Tuesday, October 25, 2005

Trade in that "Dirty Mind" for a more Open Mind

When I was in my thirties, a series of unfortunate events led me to the conclusion that financially, it was near to impossible for me to continue to live alone in a rented apartment. It was time to find a room mate.
While attending university, I lived in a room mate environment; I rented a room at a less than full fraternity house on campus. As a single female, I found this to be a very interesting arrangement, a house full of single men and I the only woman. It did not take long for me to realize that yes, men tend to live like bears in caves, and the shortsighted female can on occasion ignore this fact. But in my thirties, a frat house was not an option. I surveyed my personal landscape for likely room mates.
Eventually, I chose to move into a larger apartment with a single man who worked second shift. This seemed ideal as my job hours were typical 9 to 5.

We began this room mate relationship with the clear understanding that we would not be seeing much of each other because of our different schedules; this was very acceptable as I was happily dating a number of men while maintaining a serious sexual relationship with another.
It never crossed my mind to explore any more of a relationship with my room mate other than, well, room mate. As convenient as this situation was for me, it definitely had it's retractors. My father, who I did not allow to influence my decisions, looked upon this arrangement as "questionable", while other people, mostly family members, snickered behind their collective hands. Friends, who I thought might understand the situation as well as understand me, were the worst of all. They did not mince words with their forecast as they asked again and again if I and the room mate were "sleeping together". Since the apartment had two bedrooms, one of which was occupied by my furniture, it would seem that this question was moot. When I told everyone an emphatic "No" to the questions, they hypothesized that it would "only be a matter of time" before the room mate and I started a sexual relationship.
For me, this was highly offensive. I had a sex partner, a darned good one. One that did not share my bed, require his clothes to be washed or dinners cooked. Why would I consider messing up a nice, tidy arrangement like that with a live in lover? And if I was moving in with a sex partner or boyfriend, why, I'd just have said that. The consensus of friends and family was doubly bothersome as it seemed that while voicing their own thoughts, they were commenting on my morality, which I might add, was no ones business but my own.
The arrangement ran its course; in less than two years, the room mate went his way and I went mine. But in the span of time we shared space, things went as I predicted: we did not become lovers, we did not part as enemies, the time we spent in each others company served to keep us, and our future lovers and spouses as friends which we remain to this day.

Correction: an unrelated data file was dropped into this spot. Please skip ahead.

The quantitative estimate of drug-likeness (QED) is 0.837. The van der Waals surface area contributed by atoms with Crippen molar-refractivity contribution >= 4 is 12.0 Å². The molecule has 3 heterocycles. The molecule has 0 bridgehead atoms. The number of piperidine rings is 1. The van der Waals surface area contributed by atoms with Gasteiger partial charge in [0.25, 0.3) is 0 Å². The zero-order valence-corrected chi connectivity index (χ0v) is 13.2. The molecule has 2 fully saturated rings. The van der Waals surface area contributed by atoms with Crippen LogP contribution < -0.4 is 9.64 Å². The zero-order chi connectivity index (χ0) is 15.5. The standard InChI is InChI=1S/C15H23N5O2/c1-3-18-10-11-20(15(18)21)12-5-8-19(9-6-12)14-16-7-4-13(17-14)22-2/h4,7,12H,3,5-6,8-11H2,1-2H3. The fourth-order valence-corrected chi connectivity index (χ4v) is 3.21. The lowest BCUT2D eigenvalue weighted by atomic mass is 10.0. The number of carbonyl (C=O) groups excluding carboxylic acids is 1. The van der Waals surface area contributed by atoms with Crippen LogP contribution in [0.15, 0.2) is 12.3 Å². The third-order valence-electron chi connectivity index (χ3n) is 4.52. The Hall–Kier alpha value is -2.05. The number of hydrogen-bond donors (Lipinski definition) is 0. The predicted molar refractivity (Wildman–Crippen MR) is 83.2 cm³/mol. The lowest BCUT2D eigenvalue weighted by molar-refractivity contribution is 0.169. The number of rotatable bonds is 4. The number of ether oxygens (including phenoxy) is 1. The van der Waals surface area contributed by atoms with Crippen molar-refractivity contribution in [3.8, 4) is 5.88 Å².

When I look back to that time, I realize that the things that were said to me, the fears expressed by my family, were not necessarily a judgment on my morality, but perhaps only a reflection of the choices of those same individuals. What worked for me, may not have worked for them. They might have seen a close member of the opposite sex as a handy bed warmer on a cold or lonely night. They may have walked down that road themselves before and were revealing their own past choices or regrets.

I also come to wonder at an age that does not allow platonic relationships without passing judgment, and I wonder if those who do point condemning fingers aren't guilty of more than negativity - perhaps they are the owner of a "dirty mind".
A "dirty mind" is a funny thing. We can all laugh at an off color joke, yet many people are quick to judge anyone who they think is living in a sexually gratuitous manner. When did the behavior of unrelated adults begin to absorb so much of our attention? And how many people find that a clear option for them may be unavailable because of familial pressures and opinions?

The 1950s were considered to be a repressive time in the history of North America. Times were good for the returning WWII veterans and they were welcomed home with full understanding that all they did was good and well intentioned. Veterans enjoyed many benefits provided through their service to their country, such as education bills, housing grants and job placement. The 1950s saw the largest housing boom in the history of this country; could that have been the source of the belief that traditional family was the only life and that each American should be able to buy a home of their own?
Even in today's climate of in your face reality, it is difficult for some segments of society to accept that lifestyle is different for each person.
In many ways our culture demands that we all live within the narrow boundaries of what is correct and right in the eyes of the majority. It is not uncommon for the basic liberties of our constitution to be denied to anyone living outside of the accepted norm.

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Apartment Locator Houston said...

Great blog! It can be hard to find great roommates at times but it can be done. It can be very expensive to live an apartment without roomates. I had to get roomates for my apartment in houston.